Friday, May 23, 2008

More on Schenley and talk on Schools

The first part is from Jill Weiss. I'm not 100% certain where the second part came from. These were part of an email blast from concerned taxpayers and parents.
From Jill Weiss:

Mark Roosevelt's recommendation that Schenley be closed as a PPS and that the district could not afford to renovate it came as a surprise, because the last conversation I'd had led me to believe that the recommendation would be to not officially close it; as he said, "this would give us time to continue to look at options." Last night, he stated that he is living in the "real world" and that requires hard choices.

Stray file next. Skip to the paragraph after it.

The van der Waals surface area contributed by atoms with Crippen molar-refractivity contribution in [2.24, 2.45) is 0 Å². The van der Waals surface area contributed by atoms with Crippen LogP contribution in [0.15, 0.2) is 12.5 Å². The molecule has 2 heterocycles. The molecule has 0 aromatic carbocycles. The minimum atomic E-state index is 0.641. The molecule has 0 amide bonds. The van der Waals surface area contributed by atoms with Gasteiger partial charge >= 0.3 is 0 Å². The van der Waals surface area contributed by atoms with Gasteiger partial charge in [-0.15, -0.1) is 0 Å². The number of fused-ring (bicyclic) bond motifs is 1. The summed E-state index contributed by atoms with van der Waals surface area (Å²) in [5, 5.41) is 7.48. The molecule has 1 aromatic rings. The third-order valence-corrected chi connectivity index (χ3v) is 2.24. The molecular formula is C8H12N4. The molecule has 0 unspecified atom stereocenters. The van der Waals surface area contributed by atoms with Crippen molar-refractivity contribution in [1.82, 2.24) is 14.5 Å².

Important questions were raised by some of the board members. Heather Arnet asked if there was anyone on staff who had been actively looking for funding on every level, and after hesitation, the answer was "yes," a response that was clearly not the case. She also requested that the board be shown a comprehensive high school reform plan before any vote be taken in June, so the board would know what expenditures they would be voting on in the near future, and Roosevelt denied that this would be able to be available. Sherry Hazuda also asked that the board be informed more completely of a comprehensive high school reform plan, if one exists. Randall Taylor reiterated that there is so much spending going on at other buildings which could be put into Schenley.